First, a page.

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Spring Boot – Spring JDBC vs Spring Data JDBC

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  • Last Updated : 12 Jul, 2022
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Spring JDBC

Spring can perform JDBC operations by having connectivity with any one of jars of RDBMS like MySQL, Oracle, or SQL Server, etc., For example, if we are connecting with MySQL, then we need to connect “mysql-connector-java”.  Let us see how a pom.xml file of a maven project looks like.

XML




<?xml version="1.0" encoding="UTF-8"?>
         xmlns:xsi="http://www.w3.org/2001/XMLSchema-instance"
         xsi:schemaLocation="http://maven.apache.org/POM/4.0.0  
                             http://maven.apache.org/maven-v4_0_0.xsd">
   <modelVersion>4.0.0</modelVersion>
   <groupId>com.gfg.common</groupId>
   <artifactId>SpringJDBCExample</artifactId>
   <packaging>jar</packaging>
   <version>1.0-SNAPSHOT</version>
   <name>SpringJDBCExample</name>
   <url>http://maven.apache.org</url>
   
   <dependencies>
      
      <!-- Spring framework -->
      <dependency>
         <groupId>org.springframework</groupId>
         <artifactId>spring</artifactId>
         <version>2.5.6</version>
         <!-- You can change corresponding version here -->
      </dependency>
      
      <!-- MySQL database driver -->
      <dependency>
         <groupId>mysql</groupId>
         <artifactId>mysql-connector-java</artifactId>
         <version>5.1.9</version>
         <!-- You can change corresponding version here -->
      </dependency>
      
   </dependencies>
   
</project>

Model Class:

We need a MODEL class to start

Java




public class <ModelClass>
{
    int column1;
    String column2;
    int column3;
    // ....
    // corresponding getter and setter
    // methods for each and every column
     
}

DAO Pattern:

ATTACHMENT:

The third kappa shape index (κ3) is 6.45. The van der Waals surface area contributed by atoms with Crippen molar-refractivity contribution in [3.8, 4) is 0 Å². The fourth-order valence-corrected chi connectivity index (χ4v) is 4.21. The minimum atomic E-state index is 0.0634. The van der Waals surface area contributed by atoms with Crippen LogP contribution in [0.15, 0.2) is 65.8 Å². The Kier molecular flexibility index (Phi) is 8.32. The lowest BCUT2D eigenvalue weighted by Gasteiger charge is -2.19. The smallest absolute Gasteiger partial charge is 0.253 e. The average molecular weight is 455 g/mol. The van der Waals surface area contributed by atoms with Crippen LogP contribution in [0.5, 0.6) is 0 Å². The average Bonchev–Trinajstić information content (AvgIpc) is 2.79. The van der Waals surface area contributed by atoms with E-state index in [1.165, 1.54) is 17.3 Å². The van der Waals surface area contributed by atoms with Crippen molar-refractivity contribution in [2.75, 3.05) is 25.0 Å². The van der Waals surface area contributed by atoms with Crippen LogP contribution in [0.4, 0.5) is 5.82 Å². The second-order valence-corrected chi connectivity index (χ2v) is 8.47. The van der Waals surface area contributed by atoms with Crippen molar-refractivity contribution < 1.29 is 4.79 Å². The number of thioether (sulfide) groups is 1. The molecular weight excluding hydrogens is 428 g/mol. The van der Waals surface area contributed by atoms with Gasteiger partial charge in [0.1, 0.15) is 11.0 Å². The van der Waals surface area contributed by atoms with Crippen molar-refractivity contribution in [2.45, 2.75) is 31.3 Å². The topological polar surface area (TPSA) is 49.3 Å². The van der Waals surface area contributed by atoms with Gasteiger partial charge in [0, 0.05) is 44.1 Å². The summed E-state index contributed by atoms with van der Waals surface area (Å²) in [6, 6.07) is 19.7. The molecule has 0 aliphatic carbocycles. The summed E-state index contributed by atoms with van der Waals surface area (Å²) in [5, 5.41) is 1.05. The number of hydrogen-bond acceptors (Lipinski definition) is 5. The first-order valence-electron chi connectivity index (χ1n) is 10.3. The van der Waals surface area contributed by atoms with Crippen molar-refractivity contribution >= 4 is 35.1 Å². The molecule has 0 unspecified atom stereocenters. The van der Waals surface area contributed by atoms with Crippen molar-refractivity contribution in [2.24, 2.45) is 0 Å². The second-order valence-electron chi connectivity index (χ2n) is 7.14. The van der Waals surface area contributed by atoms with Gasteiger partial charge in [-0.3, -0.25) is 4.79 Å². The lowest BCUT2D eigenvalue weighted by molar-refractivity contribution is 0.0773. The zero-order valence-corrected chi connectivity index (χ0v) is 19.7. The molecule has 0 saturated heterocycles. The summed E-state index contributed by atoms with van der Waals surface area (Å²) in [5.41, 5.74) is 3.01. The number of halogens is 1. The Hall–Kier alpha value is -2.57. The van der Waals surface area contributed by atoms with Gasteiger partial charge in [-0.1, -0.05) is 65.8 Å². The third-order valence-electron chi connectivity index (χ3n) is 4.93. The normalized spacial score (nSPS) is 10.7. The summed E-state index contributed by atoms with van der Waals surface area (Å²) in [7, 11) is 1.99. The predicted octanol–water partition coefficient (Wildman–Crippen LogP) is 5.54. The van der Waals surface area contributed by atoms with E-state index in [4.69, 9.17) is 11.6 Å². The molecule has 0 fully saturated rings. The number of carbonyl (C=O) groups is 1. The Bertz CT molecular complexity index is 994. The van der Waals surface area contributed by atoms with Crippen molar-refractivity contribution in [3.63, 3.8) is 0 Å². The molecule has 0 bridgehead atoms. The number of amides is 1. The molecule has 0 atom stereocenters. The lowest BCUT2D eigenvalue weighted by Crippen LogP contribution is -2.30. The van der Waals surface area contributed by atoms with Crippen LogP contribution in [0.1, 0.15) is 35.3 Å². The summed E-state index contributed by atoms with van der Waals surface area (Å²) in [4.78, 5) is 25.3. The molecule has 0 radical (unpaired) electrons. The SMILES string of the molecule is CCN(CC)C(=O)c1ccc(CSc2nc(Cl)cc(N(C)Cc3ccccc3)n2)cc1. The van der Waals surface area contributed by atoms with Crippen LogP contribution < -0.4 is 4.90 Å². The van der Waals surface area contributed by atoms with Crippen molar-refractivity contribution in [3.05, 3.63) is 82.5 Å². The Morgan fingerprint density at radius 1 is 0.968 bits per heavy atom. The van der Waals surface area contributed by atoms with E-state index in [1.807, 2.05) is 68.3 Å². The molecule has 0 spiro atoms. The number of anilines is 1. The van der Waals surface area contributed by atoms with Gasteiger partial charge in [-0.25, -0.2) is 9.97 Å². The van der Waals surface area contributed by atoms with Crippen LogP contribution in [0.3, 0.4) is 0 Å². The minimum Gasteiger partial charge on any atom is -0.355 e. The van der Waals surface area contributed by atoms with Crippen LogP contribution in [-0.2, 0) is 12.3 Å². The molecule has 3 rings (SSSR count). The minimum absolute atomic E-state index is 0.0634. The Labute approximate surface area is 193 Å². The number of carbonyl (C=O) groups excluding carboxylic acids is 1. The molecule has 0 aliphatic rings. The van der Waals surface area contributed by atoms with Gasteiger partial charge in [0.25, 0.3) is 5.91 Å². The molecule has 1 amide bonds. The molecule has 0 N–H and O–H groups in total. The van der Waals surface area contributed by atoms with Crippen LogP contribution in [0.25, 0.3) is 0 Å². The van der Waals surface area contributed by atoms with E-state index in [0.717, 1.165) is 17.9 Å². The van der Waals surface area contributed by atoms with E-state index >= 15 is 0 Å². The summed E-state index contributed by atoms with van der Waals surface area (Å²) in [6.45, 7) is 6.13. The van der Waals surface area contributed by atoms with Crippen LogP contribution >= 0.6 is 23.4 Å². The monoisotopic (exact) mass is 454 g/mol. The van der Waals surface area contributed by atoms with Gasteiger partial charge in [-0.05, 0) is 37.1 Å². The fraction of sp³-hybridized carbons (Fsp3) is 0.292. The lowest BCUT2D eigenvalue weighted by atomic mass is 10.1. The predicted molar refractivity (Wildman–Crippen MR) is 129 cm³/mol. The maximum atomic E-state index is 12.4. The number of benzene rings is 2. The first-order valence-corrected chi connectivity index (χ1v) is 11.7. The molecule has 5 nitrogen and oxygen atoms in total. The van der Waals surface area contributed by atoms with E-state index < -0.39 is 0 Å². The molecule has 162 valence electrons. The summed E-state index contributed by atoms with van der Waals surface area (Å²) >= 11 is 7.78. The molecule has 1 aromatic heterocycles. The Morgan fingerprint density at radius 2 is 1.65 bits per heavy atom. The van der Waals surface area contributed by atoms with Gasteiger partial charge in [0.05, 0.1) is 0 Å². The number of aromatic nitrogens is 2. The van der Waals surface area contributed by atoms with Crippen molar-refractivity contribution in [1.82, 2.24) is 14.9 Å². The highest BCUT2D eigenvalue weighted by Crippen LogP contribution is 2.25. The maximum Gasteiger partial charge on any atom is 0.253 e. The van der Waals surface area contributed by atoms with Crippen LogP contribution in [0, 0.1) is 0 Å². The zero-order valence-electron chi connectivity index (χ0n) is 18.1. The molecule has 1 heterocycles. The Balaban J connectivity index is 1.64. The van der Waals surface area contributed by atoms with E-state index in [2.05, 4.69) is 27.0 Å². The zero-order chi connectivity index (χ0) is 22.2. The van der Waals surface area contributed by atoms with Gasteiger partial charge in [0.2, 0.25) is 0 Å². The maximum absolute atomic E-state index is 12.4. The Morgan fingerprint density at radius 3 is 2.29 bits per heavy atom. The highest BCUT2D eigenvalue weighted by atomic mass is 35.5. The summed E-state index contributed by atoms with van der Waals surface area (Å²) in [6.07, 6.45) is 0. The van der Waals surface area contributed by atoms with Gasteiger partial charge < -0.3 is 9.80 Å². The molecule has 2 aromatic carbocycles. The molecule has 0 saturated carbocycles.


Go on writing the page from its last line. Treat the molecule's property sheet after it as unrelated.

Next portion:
Java




public interface <SampleDAO>
{
    // To insert the records
    public void insert(ModelClass object);
     
    // To get the records
    public ModelClass findByXXX(int xxx);
}

Implementation of DAO Interface:

Java




import java.sql.Connection;
import java.sql.PreparedStatement;
import java.sql.ResultSet;
import java.sql.SQLException;
import javax.sql.DataSource;
 
// Provide necessary interface imports
// Provide necessary ModelClass imports
public class JdbcSampleDAO implements SampleDAO {
    private DataSource dataSource;
 
    public void setDataSource(DataSource dataSource)
    {
        this.dataSource = dataSource;
    }
 
    public void insert(ModelClass object)
    {
        // Write the necessary statements like providing SQL
        // insert statement
        // and execute them for making record insertion
    }
 
    public ModelClass findByXXX(int XXX)
    {
        // Write the necessary statements like providing SQL
        // select statement
        // and execute them for making record display
    }
}

Spring Data JDBC

It belongs to the Spring Data family. Basically, it provides abstractions for the JDBC-based Data Access Layer. It provides easy to use Object Relational Mapping (ORM) framework to work with databases. It can support entity objects and repositories. Because of this, a lot of complexities are reduced. The data access layer is simple. Hence  JPA features like Lazy Loading, caching of entities, etc. are omitted. Because of this JDBC operations on the entities are taken care of well. Let us see what are the dependencies needed for Spring Data JDBC in the Spring Boot maven project.